A brief history of the ARCHER2 Image and Video Competition
6 November 2021
The competition gathers together some of the best images produced by users of the ARCHER2 UK national supercomputing service, which is hosted and managed by EPCC.
Back in autumn 2014, just a couple of months after I had joined EPCC, I was invited to set up and launch an image competition to showcase the work being done on ARCHER, the UK’s national supercomputing service at that time. Having been immersed in the world of HPC for only a few weeks, I honestly had no idea what to expect. My assumption was that computational research, scientific simulations and crunching of complex equations didn’t really equate with aesthetically pleasing images, artwork and things of beauty. My work centred mainly on service users’ helpdesk, helping to set up projects and passing on problems with codes that weren’t running as hoped to our technical team, and also with administering our training programme, getting new users up and running. I hadn’t really seen much of the kinds of outputs the successful work could lead to.
As soon as the entries started coming in, it was clear that my expectations were completely off-base; the images were fascinating, beautiful, and engaging, and the accompanying text genuinely started my learning journey of what the users of ARCHER were achieving with their work.
In order to make the judging both fair and easy to conduct, I created an online gallery of all the entries, anonymised of course, along with the all-important descriptive text. The gallery would allow the judges to review all the entries easily, and after the judging was completed, the gallery was opened to the public so everyone could enjoy them.
The next challenge was to assemble a judging panel. We wanted to include people from a variety of backgrounds; some HPC experts who would appreciate the technical achievements of the work, but also non-HPC experts who would be focus on the impact for a general audience.
The final team for the first competition comprised ten people and included EPCC staff, ARCHER’s academic and industrial partner organisations, a graphic design artist who often works with EPCC on our Outreach and display materials, and members of the University of Edinburgh Outreach team. None of the judges knew anything about the images they were judging other than seeing the image itself and the accompanying text.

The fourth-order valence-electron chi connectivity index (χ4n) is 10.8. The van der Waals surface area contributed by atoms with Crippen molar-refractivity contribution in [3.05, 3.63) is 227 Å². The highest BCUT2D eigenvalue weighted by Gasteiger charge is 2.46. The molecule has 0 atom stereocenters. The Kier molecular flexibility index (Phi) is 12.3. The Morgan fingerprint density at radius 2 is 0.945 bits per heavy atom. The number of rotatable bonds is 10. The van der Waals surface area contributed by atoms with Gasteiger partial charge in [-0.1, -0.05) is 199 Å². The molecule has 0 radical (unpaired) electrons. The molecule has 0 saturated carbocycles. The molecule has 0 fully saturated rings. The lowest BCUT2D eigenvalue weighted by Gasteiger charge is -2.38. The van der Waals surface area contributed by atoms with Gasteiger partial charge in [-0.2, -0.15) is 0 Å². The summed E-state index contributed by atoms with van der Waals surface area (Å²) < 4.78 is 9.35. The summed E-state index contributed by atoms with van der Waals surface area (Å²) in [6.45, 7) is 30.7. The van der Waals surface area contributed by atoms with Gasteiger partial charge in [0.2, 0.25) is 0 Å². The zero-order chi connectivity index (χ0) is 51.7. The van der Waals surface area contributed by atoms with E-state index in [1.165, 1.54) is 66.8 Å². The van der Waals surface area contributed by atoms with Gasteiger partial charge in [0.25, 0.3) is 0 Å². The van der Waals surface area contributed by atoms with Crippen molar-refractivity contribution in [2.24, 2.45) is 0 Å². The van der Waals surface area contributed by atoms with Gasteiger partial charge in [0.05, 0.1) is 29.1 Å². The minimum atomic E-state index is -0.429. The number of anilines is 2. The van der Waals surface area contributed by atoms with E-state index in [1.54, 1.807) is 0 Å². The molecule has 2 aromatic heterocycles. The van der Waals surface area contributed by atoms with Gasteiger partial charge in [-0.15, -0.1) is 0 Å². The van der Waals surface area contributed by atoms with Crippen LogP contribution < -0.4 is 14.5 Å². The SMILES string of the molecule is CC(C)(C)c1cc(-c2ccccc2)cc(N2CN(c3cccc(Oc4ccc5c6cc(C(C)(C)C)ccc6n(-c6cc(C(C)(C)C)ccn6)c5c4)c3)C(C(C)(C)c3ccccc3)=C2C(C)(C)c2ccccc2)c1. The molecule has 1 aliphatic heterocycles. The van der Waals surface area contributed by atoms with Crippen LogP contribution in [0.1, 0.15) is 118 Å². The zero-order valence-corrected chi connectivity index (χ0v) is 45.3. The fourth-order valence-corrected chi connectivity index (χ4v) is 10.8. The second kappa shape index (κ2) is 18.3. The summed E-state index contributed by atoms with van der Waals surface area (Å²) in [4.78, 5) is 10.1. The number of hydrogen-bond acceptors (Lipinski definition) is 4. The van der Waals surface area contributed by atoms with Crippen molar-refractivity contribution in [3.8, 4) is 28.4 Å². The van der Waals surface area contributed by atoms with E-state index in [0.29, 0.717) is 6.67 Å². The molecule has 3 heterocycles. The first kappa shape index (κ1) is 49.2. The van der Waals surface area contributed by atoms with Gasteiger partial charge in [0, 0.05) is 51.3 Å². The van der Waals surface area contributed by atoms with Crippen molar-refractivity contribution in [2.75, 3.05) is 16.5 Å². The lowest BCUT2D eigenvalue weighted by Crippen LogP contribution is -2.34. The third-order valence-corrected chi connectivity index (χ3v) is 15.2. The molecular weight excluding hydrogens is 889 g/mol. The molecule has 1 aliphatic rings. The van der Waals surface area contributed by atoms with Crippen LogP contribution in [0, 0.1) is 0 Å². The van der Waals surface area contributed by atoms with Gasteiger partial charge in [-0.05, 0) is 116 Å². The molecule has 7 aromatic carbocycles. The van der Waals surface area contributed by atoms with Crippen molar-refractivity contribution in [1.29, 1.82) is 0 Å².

The judges were asked to select their top five images, rated first down to fifth, rating them on how they appealed aesthetically, how well they demonstrated “ARCHER enabling research”, and how well they conveyed the importance of ARCHER and HPC to the audience.
My very pleasurable job was then to tally up the judges’ marks, and then let the winning entrants know how to collect their prize money.
We have run the competition every year since, and the range of entries and the science areas represented have continued to grow. In 2017 we extended the competition to include video entries alongside the images. We have also always offered a prize to the highest rated entry from an Early Career researcher, as well as the overall highest rated image and video.
The competition is thus a wonderful showcase for the work being done on ARCHER and ARCHER2 and the researchers doing that work, and is also a great opportunity for Early Career researchers to both show off their own work and to see what others are doing, and what opportunities may be open to them.
Looking at the galleries from the last seven years shows just how stunning and engaging the output of HPC can be. The competition has not changed a great deal over the years from an administrative point of view; the numbers of entries grew over the first few years, but we have always had plenty of stunning images and videos to choose from. The judging panel is made up of a mix of some of the same people each year and some new faces, drawing from the same sources.
This year marks the eighth year of the competition, and the first year in which entries may come from work done on ARCHER2, so a whole new exciting range of work and images may be arriving in my inbox soon. I can’t wait to turn them into a new gallery to share with everyone once more.
Image shows 2016 winner: “The birth of a footprint” by Dr Peter Falkingham, Natural Sciences & Psychology, Liverpool John Moores University.